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Chaucerotics pp 183-213 | Cite as

“And of his owene thought he wax al reed”: Chaucerotics and the Poetics of Prostitution in The Shipman’s Tale

  • Geoffrey W. Gust
Chapter
Part of the The New Middle Ages book series (TNMA)

Abstract

Chapter  6 focuses on the Chauceroticism in The Shipman’s Tale, an audacious story of lies, deceit, and adultery. Due to its persistent linguistic innuendo, the tale offers an especially keen test case for Chaucer’s use of the “cloak of language” in his bawdy verse. It also presents the “poetics of prostitution,” an economically charged erotics that is appropriate for a text that commodifies sex literally and figuratively. Gust shows that the tale is fundamentally different than Chaucer’s previous fabliaux, as it presents salacious games wherein everybody wins in the end, and no one gets hurt in the process. In this tale, the poet refuses to condemn the sexual misdeeds at hand and, instead, invites the reader to enjoy the pleasures of the characters’ illicit sexual transactions.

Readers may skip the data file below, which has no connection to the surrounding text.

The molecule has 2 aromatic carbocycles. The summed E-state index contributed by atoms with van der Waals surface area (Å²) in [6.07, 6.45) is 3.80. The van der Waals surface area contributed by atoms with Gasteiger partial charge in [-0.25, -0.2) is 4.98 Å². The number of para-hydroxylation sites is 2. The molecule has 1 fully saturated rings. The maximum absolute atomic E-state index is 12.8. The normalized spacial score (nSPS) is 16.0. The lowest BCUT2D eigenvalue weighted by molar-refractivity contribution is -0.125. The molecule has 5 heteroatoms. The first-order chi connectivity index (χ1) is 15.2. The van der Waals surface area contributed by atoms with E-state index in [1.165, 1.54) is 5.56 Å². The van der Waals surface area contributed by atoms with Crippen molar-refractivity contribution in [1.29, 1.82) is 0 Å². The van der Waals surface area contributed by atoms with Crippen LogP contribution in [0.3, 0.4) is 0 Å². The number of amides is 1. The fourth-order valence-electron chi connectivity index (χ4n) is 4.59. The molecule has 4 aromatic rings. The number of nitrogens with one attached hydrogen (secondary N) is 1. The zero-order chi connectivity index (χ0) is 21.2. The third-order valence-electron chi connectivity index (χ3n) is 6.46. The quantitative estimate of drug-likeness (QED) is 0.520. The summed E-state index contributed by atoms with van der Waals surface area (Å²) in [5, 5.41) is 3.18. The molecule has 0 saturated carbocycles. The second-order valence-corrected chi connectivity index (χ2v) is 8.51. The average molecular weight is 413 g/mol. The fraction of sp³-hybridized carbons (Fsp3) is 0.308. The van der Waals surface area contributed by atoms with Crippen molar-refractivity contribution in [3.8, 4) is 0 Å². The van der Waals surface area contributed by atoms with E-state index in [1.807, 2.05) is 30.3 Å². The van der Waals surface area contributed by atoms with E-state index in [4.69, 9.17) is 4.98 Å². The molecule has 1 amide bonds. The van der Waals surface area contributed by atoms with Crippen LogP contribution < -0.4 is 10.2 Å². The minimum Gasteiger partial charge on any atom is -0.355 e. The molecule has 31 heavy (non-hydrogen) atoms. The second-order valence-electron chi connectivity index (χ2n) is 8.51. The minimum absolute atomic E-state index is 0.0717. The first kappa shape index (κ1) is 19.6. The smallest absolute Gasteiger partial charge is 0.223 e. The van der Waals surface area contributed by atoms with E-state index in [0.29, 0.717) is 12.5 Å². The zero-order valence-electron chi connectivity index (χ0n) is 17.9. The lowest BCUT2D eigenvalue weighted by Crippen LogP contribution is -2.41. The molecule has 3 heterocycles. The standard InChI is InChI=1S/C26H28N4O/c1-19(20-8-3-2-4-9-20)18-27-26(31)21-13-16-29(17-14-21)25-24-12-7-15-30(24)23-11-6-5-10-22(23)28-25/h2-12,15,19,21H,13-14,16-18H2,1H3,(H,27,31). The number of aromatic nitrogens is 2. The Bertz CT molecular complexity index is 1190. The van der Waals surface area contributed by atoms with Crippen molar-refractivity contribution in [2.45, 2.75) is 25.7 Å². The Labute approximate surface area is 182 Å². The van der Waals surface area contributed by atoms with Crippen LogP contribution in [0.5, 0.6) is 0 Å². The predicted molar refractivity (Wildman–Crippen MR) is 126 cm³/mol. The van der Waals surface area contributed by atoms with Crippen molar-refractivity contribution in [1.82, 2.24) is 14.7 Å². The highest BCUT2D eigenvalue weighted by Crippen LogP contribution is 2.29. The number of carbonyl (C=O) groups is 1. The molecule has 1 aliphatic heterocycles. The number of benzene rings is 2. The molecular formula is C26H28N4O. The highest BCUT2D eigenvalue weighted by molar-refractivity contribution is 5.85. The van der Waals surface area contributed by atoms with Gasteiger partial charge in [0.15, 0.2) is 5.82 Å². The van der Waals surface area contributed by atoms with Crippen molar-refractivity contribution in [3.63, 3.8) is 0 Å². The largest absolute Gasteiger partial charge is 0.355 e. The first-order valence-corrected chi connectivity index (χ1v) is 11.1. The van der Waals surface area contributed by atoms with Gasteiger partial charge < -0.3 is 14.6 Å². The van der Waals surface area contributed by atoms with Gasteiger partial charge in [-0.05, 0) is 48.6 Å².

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Copyright information

© The Author(s) 2018

Authors and Affiliations

  • Geoffrey W. Gust
    • 1
  1. 1.School of General StudiesStockton UniversityGallowayUSA

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